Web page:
Details such as the pace, heart rates, calories expended and more are present on the watch. But Suunto 9 Peak doesn’t inundate you by overloading the main screen, instead details such as the breakdown per lap are displayed after a swipe or two when you deliberately look for it.  

If you have a tendency to bounce between running and walking, Suunto 9 Peak detects the change automatically, even if you have set your activity to running. That pleasant surprise is one I didn’t expect.

Sans the GPS signal, Suunto 9 Peak is still a miracle worker 

If you know anything about the GPS, it is that it functions well in vast, open spaces. If there is a roof or several storeys of concrete over your head, the GPS signal won’t be detected, thus rendering it a dearth. 

As someone who enjoys ascending stairs as an efficient way to burn calories, Suunto 9 Peak despite not being able to lock onto GPS signals still impresses with its pinpoint accuracy. Apart from the distance, pace, heart rates, calories burnt and steps, which are fairly customary, it records the highest and lowest elevations reached, vertical speeds, and duration spent on ascent. This, I believe, is useful on hikes through lush tropical jungles where the GPS signal may get erratic at times. 

It caters to both pros and dilettantes

The Suunto app presents a breadth of rich information in fascinating depth. While only occasionally I find myself inquisitively comparing the data of different days, it is reassuring to know that what a casual user might treat as a bonus also proficiently caters to elite athletes. 

Suunto 9 Peak

Sleep tracking 

The watch not only keeps you abreast while you are sweating it out, you can wear it to sleep. I have only done so on a couple of nights out of obligation to observe how well it does. If polysomnography piques your interest, you can pre-set the duration, the time you expect to lie down and wake up. The watch furnishes you with a report the next morning that includes the duration of deep sleep. Meanwhile, I have long reached the conclusion that I will never have enough sleep.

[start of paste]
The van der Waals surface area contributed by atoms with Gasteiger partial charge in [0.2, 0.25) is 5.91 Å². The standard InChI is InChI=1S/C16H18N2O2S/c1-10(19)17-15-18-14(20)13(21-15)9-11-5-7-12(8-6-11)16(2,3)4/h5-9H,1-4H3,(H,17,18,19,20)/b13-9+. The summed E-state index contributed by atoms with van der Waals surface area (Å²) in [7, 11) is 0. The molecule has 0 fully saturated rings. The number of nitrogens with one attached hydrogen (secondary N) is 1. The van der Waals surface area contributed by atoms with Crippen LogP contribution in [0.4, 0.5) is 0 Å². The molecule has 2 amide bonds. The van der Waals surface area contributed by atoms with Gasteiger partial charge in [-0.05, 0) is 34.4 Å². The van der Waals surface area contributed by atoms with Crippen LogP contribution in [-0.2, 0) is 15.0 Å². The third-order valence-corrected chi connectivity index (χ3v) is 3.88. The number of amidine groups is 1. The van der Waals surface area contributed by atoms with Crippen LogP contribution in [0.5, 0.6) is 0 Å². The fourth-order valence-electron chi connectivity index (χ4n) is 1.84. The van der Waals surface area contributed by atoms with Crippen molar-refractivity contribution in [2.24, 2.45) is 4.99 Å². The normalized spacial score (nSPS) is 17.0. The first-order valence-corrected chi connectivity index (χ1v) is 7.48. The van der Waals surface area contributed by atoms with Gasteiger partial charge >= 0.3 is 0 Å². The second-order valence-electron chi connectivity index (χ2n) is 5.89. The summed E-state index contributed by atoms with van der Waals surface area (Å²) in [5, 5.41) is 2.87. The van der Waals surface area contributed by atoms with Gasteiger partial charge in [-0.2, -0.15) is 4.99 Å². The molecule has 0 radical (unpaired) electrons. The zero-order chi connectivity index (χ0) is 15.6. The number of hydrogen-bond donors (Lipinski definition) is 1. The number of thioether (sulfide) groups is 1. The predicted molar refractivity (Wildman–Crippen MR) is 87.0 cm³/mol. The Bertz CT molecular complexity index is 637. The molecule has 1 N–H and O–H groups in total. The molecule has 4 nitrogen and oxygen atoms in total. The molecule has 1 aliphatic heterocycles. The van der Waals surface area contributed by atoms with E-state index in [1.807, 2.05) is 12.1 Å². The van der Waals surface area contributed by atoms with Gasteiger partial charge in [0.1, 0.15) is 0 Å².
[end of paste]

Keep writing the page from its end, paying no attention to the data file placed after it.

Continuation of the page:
Comfort is key

How a watch feels on the wrist is a crucial consideration for anyone. There is no reason for me to discount Suunto 9 Peak from a perfect score. It is uber-comfortable. The rubber band is smooth, soft yet well-constructed that in no way feels abrasive. Because the case is made of titanium, the watch is oh-so-light and doesn’t feel like you are carrying a mini dumbbell while motioning your arm on an extended run.

Famous last words

I haven’t found the need to wear the watch unless I am out to physically exert myself, which consumes about an hour in the evening. Suunto 9 Peak has a remarkable battery longevity – it lasts me over a week on a single charge. When it is close to depletion, I can plug it into the laptop USB port to recharge. By the time I am out of the shower, it is almost fully replenished.

Just as important, not once did the watch fail to save or freeze during the review period.

Suunto 9 Peak is available in two different styles with four nature inspired colours: Granite Blue Titanium and Birch White Titanium, made with sapphire glass and grade 5 titanium (RM3,199) and All Black and Moss Gray, made with sapphire glass and stainless steel (RM2,799).

All images by Suunto

Justin Ng
Digital Content Director, Kuala Lumpur
Often think of myself as a journalist and so I delve deeper into a range of topics. Talk to me about current affairs, watches, travel, drinks, new experiences and more importantly, the business, economics and dynamics behind it.